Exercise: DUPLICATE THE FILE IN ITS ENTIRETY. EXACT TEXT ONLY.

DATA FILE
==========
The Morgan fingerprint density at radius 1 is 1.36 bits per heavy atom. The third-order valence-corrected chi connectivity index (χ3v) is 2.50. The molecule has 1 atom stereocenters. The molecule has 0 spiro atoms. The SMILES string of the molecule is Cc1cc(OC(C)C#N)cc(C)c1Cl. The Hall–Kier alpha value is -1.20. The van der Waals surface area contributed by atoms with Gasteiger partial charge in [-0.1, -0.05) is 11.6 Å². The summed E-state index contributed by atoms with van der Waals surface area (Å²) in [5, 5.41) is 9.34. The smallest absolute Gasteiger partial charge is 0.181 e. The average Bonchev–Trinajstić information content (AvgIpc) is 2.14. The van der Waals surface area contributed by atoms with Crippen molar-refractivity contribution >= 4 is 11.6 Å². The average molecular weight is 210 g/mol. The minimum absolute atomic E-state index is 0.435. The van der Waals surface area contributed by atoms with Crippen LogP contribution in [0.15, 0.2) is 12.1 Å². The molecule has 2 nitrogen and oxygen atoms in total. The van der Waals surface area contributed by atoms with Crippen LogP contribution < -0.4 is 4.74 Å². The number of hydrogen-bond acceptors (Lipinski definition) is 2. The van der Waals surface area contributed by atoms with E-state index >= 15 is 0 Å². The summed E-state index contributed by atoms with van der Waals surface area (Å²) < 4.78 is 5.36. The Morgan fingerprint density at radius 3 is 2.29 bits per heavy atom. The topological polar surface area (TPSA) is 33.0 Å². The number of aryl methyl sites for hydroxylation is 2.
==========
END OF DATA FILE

The Morgan fingerprint density at radius 1 is 1.36 bits per heavy atom. The third-order valence-corrected chi connectivity index (χ3v) is 2.50. The molecule has 1 atom stereocenters. The molecule has 0 spiro atoms. The SMILES string of the molecule is Cc1cc(OC(C)C#N)cc(C)c1Cl. The Hall–Kier alpha value is -1.20. The van der Waals surface area contributed by atoms with Gasteiger partial charge in [-0.1, -0.05) is 11.6 Å². The summed E-state index contributed by atoms with van der Waals surface area (Å²) in [5, 5.41) is 9.34. The smallest absolute Gasteiger partial charge is 0.181 e. The average Bonchev–Trinajstić information content (AvgIpc) is 2.14. The van der Waals surface area contributed by atoms with Crippen molar-refractivity contribution >= 4 is 11.6 Å². The average molecular weight is 210 g/mol. The minimum absolute atomic E-state index is 0.435. The van der Waals surface area contributed by atoms with Crippen LogP contribution in [0.15, 0.2) is 12.1 Å². The molecule has 2 nitrogen and oxygen atoms in total. The van der Waals surface area contributed by atoms with Crippen LogP contribution < -0.4 is 4.74 Å². The number of hydrogen-bond acceptors (Lipinski definition) is 2. The van der Waals surface area contributed by atoms with E-state index >= 15 is 0 Å². The summed E-state index contributed by atoms with van der Waals surface area (Å²) < 4.78 is 5.36. The Morgan fingerprint density at radius 3 is 2.29 bits per heavy atom. The topological polar surface area (TPSA) is 33.0 Å². The number of aryl methyl sites for hydroxylation is 2.